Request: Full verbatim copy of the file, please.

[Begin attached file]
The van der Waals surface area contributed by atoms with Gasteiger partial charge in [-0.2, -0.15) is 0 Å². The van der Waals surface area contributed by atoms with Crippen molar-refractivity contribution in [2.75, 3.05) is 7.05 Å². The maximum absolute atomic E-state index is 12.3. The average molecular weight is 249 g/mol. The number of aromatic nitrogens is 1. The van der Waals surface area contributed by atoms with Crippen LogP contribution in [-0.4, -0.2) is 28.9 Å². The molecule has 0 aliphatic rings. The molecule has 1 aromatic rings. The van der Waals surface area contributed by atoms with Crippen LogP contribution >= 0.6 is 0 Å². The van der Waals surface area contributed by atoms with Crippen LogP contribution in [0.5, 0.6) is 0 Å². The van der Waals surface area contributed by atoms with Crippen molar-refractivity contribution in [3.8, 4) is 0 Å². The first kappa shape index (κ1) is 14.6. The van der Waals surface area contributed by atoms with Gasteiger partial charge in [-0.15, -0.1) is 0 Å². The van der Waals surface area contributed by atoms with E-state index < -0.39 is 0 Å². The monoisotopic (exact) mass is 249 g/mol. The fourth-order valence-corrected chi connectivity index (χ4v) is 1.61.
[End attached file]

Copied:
The van der Waals surface area contributed by atoms with Gasteiger partial charge in [-0.2, -0.15) is 0 Å². The van der Waals surface area contributed by atoms with Crippen molar-refractivity contribution in [2.75, 3.05) is 7.05 Å². The maximum absolute atomic E-state index is 12.3. The average molecular weight is 249 g/mol. The number of aromatic nitrogens is 1. The van der Waals surface area contributed by atoms with Crippen LogP contribution in [-0.4, -0.2) is 28.9 Å². The molecule has 0 aliphatic rings. The molecule has 1 aromatic rings. The van der Waals surface area contributed by atoms with Crippen LogP contribution >= 0.6 is 0 Å². The van der Waals surface area contributed by atoms with Crippen LogP contribution in [0.5, 0.6) is 0 Å². The van der Waals surface area contributed by atoms with Crippen molar-refractivity contribution in [3.8, 4) is 0 Å². The first kappa shape index (κ1) is 14.6. The van der Waals surface area contributed by atoms with Gasteiger partial charge in [-0.15, -0.1) is 0 Å². The van der Waals surface area contributed by atoms with E-state index < -0.39 is 0 Å². The monoisotopic (exact) mass is 249 g/mol. The fourth-order valence-corrected chi connectivity index (χ4v) is 1.61.